4. Political megatrend. Our one and only Earth has been divided politically into at least three worlds and about 166 big and small countries. World political leaders are mostly engaged in handling conflicts to remain in power at home and to gain profit and prestige for their respective countries abroad. From a planetary point of view, however, such divisions are illusory and such activities are suicidal for humanity. The time has come for political leaders to "think globally and act locally as well as globally." We should move towards worldwide cooperation and a common endeavor to understand and preserve the planet. An international treaty on reducing the emission of atmospheric greenhouse gases is a case in point.
Perhaps nothing better than armaments illustrate the illness of the world's political machinery. Currently world governments spend about $900 billion on the military each year. The reason? Security. From whom? From one another. Only if we are human enough to live peacefully, will we be able to utilize our financial and human resources to green our future. Besides, as recent earthquakes in Armenia and Iran, flooding in Bangladesh, famine in Ethiopia, and cholera in Latin America have shown, environmental disasters often carry a heavier toll and cause more damage than war, which means that governments have to redefine security.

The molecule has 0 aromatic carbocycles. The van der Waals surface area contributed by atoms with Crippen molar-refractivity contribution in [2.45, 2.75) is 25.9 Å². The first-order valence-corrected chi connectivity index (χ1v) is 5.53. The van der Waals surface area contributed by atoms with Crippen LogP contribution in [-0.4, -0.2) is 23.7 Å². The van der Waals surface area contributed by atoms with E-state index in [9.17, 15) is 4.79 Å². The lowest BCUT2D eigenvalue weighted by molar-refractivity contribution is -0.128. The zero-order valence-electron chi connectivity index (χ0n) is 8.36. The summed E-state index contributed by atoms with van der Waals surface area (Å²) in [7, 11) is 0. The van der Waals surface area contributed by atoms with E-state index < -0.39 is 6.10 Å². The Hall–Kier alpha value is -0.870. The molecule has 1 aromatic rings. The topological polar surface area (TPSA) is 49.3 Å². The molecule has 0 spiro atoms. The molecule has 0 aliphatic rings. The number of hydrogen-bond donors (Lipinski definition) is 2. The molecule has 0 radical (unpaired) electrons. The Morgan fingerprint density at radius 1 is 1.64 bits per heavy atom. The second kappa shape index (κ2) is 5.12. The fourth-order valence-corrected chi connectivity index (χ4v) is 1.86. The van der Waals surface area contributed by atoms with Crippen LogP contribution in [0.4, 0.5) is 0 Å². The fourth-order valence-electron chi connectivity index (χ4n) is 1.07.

5. Social megatrend. Today human society is unbalanced: on the one hand, 30 percent of humanity in the so-called developed countries lead a wasteful lifestyle and consume 70 percent of world energy; on the other hand, the majority of humans living in the so-called developing countries lack basic necessities and eke out a living under the burden of a $1.2 trillion debt to industrialized countries' banks and governments. We have to move away from a throwaway lifestyle towards a society that recycles materials as Nature does and from an unfair world toward a world whose majority is not trapped in the vicious cycle of poverty and environmental degradation.
6. Scientific megatrend. Nature is not divided into separated departments and numerous disciplines, and people need to know what is happening to the Earth and how it works. As a scientist I can understand that to give a minute description of nature, science has to be specialized into minute fields. But science should also move toward a unified field to understand the planet as a whole. Moreover, there should be a flow of accurate information to the public who consume, work, and vote, and need to be enlightened. Ironically, there is a lack of science in most of the developing nations. Since these nations possess a greater part of the Earth's resources and life-supporting systems such as rainforests and continental shelves, they thus need know-how to conserve and manage them. Recent discussion on the Gaia hypothesis advocated by British scientist James Lovelock and the ongoing International Geosphere-Biosphere Programme organized by the United Nations are good signs of this megatrend.
7. Spiritual megatrend. None of the above-mentioned megatrends in population, energy, economy, politics, society, and science can be made without a transformation in our thoughts and views. The environmental crisis is basically an outward manifestation of our inner, mental crisis. If we, as individuals and a society, develop our inner voice and ethics, and live simply and lightly on this planet, in harmony with nature (rather than subduing her) or without greed and destructive desires, many of the existing problems will disappear and a green future will be in sight.